Germans were surprised both by their starting success and the final resistance of french army. But beggining of 1918 is the end of the french recovery: They put women (secret weapon lol) to work, who gave army tanks and all. Mid 1918 french has the more powerfull army of the world.

..the French were far from invincible in 1918....

No. They went from victories to victories crushing the germans.

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Tue Apr 03, 2012 11:56 am

One of the "Central Powers" victory not much covered here is a victory through the Ottoman Empire.

If the Ottoman Empire had defeated the English in Suez, English capacity to bring reinforcements and supply to Europe would have been crippled, making the submarine war even more effective.


Even more, if the OE had defeated Russia in the Caucasus campaign in 1915 or 1916 (i.e. if they had a more competent leadership), they could have allowed the Austrians to use all their forces against the Italians and / or send troops to the Germans. It could also have pushed the Russians out of the war earlier.

Finally, a victory at sea by the High Sea Fleet, while unlikely, would have ended de facto the English blockade.

I believe that, after the first Battle of the Marne, the chance of winning for the Central Power were dependant on 1. their capacity to limit English assistance to the French, and 2. their capacity to kick the Russians out of the war earlier than they did.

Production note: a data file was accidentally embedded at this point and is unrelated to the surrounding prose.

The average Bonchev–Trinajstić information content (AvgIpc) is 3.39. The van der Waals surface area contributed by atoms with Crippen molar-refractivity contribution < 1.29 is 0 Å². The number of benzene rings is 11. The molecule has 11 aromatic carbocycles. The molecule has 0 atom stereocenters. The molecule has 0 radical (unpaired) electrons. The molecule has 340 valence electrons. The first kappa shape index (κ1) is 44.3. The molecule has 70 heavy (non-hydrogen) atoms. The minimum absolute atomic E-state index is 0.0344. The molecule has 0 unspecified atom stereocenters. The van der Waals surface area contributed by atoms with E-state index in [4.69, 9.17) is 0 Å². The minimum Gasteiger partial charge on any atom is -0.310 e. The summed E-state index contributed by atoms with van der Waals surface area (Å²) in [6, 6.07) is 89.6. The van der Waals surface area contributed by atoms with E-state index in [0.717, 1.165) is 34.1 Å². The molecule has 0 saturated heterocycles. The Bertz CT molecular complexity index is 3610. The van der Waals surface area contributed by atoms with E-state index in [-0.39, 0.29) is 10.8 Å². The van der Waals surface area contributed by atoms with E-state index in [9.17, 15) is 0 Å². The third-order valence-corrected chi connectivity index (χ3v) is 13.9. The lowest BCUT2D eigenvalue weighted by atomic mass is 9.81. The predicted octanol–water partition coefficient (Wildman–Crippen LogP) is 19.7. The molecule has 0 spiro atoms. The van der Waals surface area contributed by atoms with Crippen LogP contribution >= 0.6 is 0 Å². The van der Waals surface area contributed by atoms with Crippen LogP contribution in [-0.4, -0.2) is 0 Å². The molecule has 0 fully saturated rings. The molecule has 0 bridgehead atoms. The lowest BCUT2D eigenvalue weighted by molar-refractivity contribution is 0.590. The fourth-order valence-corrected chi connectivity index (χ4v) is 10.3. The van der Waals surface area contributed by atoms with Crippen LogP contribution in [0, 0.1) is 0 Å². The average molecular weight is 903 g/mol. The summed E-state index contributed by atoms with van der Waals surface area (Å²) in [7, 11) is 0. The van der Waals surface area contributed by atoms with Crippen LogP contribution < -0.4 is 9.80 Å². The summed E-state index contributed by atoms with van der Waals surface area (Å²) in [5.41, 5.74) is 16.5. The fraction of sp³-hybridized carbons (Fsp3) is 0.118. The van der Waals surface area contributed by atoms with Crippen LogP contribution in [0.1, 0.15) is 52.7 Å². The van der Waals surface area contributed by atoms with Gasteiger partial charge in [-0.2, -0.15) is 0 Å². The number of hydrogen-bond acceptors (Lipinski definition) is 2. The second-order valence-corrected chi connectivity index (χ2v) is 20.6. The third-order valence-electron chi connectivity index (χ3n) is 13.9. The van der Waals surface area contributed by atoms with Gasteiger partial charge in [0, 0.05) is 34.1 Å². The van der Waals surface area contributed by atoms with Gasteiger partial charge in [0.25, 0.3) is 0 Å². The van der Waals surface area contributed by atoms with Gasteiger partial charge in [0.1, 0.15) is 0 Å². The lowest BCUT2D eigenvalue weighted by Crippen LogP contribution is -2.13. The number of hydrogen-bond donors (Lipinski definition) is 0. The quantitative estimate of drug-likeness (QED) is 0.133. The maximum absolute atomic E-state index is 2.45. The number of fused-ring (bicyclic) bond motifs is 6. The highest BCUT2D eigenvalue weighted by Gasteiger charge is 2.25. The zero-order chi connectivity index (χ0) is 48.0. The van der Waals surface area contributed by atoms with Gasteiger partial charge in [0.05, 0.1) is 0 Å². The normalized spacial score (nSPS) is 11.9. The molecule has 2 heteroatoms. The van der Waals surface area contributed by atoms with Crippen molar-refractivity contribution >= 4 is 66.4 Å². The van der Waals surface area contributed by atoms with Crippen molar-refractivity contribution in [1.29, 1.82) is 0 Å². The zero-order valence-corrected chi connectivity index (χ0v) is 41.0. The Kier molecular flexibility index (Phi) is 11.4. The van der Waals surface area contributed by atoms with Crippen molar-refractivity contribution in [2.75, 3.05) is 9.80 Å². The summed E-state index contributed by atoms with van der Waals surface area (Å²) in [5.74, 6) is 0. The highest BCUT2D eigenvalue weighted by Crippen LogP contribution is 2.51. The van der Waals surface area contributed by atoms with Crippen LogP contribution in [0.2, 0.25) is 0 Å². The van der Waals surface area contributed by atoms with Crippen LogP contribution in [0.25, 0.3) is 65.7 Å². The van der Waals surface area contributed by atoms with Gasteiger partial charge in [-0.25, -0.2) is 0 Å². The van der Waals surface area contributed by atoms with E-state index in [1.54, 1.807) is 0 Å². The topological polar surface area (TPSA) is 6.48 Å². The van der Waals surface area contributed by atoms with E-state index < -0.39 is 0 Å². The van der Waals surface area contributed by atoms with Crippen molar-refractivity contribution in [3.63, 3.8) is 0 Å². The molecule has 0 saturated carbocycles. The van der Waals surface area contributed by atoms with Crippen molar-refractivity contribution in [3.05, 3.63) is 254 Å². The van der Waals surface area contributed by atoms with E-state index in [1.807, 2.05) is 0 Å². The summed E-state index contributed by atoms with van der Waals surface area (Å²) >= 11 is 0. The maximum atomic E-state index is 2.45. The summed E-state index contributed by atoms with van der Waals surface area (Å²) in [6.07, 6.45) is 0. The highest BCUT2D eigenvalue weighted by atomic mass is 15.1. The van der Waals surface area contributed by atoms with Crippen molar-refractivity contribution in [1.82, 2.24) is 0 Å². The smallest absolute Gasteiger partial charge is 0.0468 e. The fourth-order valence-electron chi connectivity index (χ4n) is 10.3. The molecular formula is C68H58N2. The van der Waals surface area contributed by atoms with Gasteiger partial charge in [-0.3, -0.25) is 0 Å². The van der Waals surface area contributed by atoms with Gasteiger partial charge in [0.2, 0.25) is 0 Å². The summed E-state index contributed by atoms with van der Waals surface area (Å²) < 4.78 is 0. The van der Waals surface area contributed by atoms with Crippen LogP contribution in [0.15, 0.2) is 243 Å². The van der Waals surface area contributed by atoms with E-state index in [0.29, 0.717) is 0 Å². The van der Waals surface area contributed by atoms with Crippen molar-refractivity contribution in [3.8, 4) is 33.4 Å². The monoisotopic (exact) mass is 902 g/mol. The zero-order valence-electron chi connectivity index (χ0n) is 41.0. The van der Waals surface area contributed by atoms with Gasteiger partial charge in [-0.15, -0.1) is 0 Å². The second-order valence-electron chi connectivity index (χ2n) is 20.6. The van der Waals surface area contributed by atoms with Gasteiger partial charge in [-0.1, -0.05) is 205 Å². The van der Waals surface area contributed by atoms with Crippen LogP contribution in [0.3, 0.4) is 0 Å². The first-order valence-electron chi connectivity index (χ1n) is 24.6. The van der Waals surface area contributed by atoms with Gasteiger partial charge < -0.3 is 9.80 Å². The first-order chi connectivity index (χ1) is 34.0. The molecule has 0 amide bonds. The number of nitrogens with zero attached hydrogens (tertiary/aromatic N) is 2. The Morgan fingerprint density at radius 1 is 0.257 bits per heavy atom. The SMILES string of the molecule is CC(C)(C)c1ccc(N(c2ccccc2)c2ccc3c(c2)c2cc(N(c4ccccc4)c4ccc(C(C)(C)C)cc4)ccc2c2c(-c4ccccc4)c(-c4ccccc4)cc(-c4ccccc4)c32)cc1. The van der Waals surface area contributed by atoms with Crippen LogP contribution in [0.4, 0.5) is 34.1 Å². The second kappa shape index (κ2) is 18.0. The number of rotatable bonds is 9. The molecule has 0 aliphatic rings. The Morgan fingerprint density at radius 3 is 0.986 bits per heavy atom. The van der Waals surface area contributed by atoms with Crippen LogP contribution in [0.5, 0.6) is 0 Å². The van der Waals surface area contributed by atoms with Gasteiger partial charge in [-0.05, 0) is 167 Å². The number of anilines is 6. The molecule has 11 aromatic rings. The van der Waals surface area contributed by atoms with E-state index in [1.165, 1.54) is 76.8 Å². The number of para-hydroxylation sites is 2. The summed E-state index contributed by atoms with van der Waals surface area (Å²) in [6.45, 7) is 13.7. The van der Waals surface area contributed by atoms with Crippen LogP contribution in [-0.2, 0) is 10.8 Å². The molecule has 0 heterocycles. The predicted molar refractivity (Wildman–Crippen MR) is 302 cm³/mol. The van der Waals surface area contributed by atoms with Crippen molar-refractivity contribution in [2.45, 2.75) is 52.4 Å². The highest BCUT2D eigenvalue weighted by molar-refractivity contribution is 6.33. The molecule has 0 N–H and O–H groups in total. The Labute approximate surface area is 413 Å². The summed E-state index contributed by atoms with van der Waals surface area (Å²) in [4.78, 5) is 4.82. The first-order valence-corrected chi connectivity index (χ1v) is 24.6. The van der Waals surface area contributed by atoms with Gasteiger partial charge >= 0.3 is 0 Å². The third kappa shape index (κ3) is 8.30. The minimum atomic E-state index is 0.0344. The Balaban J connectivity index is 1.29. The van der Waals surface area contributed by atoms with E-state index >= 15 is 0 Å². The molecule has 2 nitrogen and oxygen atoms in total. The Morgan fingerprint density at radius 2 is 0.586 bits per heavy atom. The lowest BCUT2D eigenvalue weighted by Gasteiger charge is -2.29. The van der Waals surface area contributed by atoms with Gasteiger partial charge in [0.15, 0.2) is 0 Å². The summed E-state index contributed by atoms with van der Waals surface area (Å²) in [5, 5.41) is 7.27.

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Tue Apr 03, 2012 7:16 pm

In my opinion, the only prospect for an Alliance victory lay in British neutrality. Since that was never going to happen, preventing American entry and continuing the fight through to mutual exhaustion might have gotten them a draw provided they were willing to give up Belgium as a minimum.

Narwhal wrote:
Finally, a victory at sea by the High Sea Fleet, while unlikely, would have ended de facto the English blockade.


This is one of the great myths of the Great War, repeated endlessly until it has become unassailable dogma. The battleships of the High Seas Fleet could have sunk every dreadnought Britain possessed and it would have made no significant difference to the effectiveness of the blockade. Consider this; a distant blockade ensured that the boarding steamers and AMC's enforcing the blockade were out of easy reach of German raiders, even the aggressive anti-convoy operations of 1917 demonstrated this. The Kaiser's capital ships lacked the endurance to operate off Britain's west coast and had to transit several choke points crammed with RN submarines if they tried. Time and again RN submarines laying off the Helgoland Bight torpedoed German battleships at the start of a sortie. Mines took a continual toll in damage as well and with the tempo of operations necessary to maintain sufficient naval presence in the eastern Atlantic the attrition would have quickly eliminated any perceived German superiority. Every time they sailed they would have had to run multiple barriers of mines and submarines in both directions and in these operations events proved that the battleship was tremendously disadvantaged.

The High Seas Fleet and indeed the battleship itself had become strategically irrelevant; battleships helped get Germany into the war but geography and lack of the relevant technologies ensured that they could never help win it. Provided the British people and government remained committed to victory, no naval victory alone by Germany could ever be decisive.